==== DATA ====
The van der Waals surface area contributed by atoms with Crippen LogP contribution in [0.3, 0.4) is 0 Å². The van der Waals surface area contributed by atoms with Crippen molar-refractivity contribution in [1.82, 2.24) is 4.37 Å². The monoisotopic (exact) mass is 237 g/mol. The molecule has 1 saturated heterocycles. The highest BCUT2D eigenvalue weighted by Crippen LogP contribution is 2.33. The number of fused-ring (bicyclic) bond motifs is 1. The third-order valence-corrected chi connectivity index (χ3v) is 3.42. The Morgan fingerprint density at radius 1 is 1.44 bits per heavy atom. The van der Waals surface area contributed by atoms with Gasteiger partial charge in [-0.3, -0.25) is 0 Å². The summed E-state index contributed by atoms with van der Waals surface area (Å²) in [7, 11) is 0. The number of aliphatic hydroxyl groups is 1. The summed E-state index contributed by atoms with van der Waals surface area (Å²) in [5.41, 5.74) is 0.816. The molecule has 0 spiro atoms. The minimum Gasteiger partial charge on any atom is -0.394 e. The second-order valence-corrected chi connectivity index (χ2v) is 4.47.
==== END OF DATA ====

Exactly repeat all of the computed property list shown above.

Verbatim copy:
The van der Waals surface area contributed by atoms with Crippen LogP contribution in [0.3, 0.4) is 0 Å². The van der Waals surface area contributed by atoms with Crippen molar-refractivity contribution in [1.82, 2.24) is 4.37 Å². The monoisotopic (exact) mass is 237 g/mol. The molecule has 1 saturated heterocycles. The highest BCUT2D eigenvalue weighted by Crippen LogP contribution is 2.33. The number of fused-ring (bicyclic) bond motifs is 1. The third-order valence-corrected chi connectivity index (χ3v) is 3.42. The Morgan fingerprint density at radius 1 is 1.44 bits per heavy atom. The van der Waals surface area contributed by atoms with Gasteiger partial charge in [-0.3, -0.25) is 0 Å². The summed E-state index contributed by atoms with van der Waals surface area (Å²) in [7, 11) is 0. The number of aliphatic hydroxyl groups is 1. The summed E-state index contributed by atoms with van der Waals surface area (Å²) in [5.41, 5.74) is 0.816. The molecule has 0 spiro atoms. The minimum Gasteiger partial charge on any atom is -0.394 e. The second-order valence-corrected chi connectivity index (χ2v) is 4.47.